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  • In preparation for the peace conference that was expected to follow World War I, in the spring of 1917 the British Foreign Office established a special section responsible for preparing background information for use by British delegates to the conference. Persian Gulf is Number 76 in the series of more than 160 studies produced by the section, most of which were published after the conclusion of the 1919 Paris Peace Conference. Chapter I discusses physical and political geography, dividing the littoral of the Gulf (also known as the Arabian Gulf) and the adjoining Gulf of Oman into three regions: Arabian Coastal Region; Head of the Gulf; and Persian Littoral. Chapter II, on political history, provides a brief history of the Gulf States to 1914 and of European activity in the Gulf. The territories covered are specified as Muscat, Trucial Oman, El-Katr, Bahrein, Hasa, Koweit, Irak, South Arabistan, Persian Coast and Islands, and Persian Makran. Chapter III considers social, political, and religious conditions. The appendix contains the text of two important treaties: General Treaty of Peace between Great Britain and the Arab Tribes of the Persian Gulf (1820), and Treaty of Peace in Perpetuity agreed upon by the Chiefs of the Arabian Coast (1853). The analysis strongly emphasizes the “peculiar interests” of Britain in the Gulf and the special relations between Britain and the states of the region. The study concludes: “The freedom of the Arabs from foreign domination has been promised, and should in some form be assured. It is imperative that their relations with the British Government should be maintained unimpaired, and that Great Britain should continue, as hitherto, to perform her especial duties and to retain complete ascendancy in the Persian Gulf.”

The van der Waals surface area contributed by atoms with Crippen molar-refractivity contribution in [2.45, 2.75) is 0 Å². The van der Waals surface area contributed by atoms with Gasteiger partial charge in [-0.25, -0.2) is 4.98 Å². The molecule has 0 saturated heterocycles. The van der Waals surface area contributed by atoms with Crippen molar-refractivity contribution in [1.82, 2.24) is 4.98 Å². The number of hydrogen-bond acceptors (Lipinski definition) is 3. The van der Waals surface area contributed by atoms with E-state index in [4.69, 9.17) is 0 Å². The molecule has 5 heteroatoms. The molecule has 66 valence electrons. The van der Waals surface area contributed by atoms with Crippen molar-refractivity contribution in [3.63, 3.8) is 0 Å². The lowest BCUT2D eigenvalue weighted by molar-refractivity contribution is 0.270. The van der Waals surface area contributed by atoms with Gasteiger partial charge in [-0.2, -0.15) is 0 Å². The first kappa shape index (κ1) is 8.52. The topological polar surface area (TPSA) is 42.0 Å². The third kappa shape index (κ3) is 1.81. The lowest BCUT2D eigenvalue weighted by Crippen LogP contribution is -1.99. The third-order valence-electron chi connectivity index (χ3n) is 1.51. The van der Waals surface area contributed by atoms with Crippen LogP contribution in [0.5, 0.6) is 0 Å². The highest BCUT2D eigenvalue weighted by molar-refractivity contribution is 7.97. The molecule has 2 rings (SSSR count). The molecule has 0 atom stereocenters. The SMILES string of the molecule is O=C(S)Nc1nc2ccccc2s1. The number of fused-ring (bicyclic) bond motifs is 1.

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  • H.M. Stationery Office, London

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  • 83 pages ; 22 centimeters

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  • From the series: Peace Handbooks.

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